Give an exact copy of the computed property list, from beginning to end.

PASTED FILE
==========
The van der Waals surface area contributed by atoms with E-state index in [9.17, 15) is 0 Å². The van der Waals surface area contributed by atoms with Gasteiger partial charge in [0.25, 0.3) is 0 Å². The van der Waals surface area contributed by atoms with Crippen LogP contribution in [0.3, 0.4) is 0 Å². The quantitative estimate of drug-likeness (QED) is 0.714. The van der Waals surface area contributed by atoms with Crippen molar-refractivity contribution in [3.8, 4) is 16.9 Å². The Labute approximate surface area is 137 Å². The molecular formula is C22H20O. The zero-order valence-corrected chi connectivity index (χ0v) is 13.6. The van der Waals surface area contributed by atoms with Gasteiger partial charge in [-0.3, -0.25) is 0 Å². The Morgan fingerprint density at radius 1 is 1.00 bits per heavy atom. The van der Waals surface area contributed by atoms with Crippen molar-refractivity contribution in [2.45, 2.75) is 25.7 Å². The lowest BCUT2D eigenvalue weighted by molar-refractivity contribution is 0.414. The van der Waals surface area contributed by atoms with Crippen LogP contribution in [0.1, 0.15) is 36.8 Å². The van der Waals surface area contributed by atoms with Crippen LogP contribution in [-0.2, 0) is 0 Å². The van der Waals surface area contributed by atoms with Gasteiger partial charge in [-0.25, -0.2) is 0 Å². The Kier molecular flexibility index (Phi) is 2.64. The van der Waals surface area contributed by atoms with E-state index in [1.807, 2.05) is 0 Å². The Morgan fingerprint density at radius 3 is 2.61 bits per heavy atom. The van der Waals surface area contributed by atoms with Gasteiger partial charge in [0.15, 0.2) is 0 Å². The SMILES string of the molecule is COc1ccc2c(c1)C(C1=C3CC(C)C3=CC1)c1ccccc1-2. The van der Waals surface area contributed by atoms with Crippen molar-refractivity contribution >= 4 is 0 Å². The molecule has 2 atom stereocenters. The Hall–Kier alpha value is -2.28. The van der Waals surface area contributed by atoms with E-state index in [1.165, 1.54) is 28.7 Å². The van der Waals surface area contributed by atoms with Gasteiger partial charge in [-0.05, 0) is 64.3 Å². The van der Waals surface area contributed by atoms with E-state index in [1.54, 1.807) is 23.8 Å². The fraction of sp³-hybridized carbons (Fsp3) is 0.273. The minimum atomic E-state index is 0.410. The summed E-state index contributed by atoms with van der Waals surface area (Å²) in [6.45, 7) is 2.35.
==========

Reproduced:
The van der Waals surface area contributed by atoms with E-state index in [9.17, 15) is 0 Å². The van der Waals surface area contributed by atoms with Gasteiger partial charge in [0.25, 0.3) is 0 Å². The van der Waals surface area contributed by atoms with Crippen LogP contribution in [0.3, 0.4) is 0 Å². The quantitative estimate of drug-likeness (QED) is 0.714. The van der Waals surface area contributed by atoms with Crippen molar-refractivity contribution in [3.8, 4) is 16.9 Å². The Labute approximate surface area is 137 Å². The molecular formula is C22H20O. The zero-order valence-corrected chi connectivity index (χ0v) is 13.6. The van der Waals surface area contributed by atoms with Gasteiger partial charge in [-0.3, -0.25) is 0 Å². The Morgan fingerprint density at radius 1 is 1.00 bits per heavy atom. The van der Waals surface area contributed by atoms with Crippen molar-refractivity contribution in [2.45, 2.75) is 25.7 Å². The lowest BCUT2D eigenvalue weighted by molar-refractivity contribution is 0.414. The van der Waals surface area contributed by atoms with Crippen LogP contribution in [0.1, 0.15) is 36.8 Å². The van der Waals surface area contributed by atoms with Crippen LogP contribution in [-0.2, 0) is 0 Å². The van der Waals surface area contributed by atoms with Gasteiger partial charge in [-0.25, -0.2) is 0 Å². The Kier molecular flexibility index (Phi) is 2.64. The van der Waals surface area contributed by atoms with E-state index in [1.807, 2.05) is 0 Å². The Morgan fingerprint density at radius 3 is 2.61 bits per heavy atom. The van der Waals surface area contributed by atoms with Gasteiger partial charge in [0.15, 0.2) is 0 Å². The SMILES string of the molecule is COc1ccc2c(c1)C(C1=C3CC(C)C3=CC1)c1ccccc1-2. The van der Waals surface area contributed by atoms with Crippen molar-refractivity contribution >= 4 is 0 Å². The molecule has 2 atom stereocenters. The Hall–Kier alpha value is -2.28. The van der Waals surface area contributed by atoms with E-state index in [1.165, 1.54) is 28.7 Å². The van der Waals surface area contributed by atoms with Gasteiger partial charge in [-0.05, 0) is 64.3 Å². The van der Waals surface area contributed by atoms with E-state index in [1.54, 1.807) is 23.8 Å². The fraction of sp³-hybridized carbons (Fsp3) is 0.273. The minimum atomic E-state index is 0.410. The summed E-state index contributed by atoms with van der Waals surface area (Å²) in [6.45, 7) is 2.35.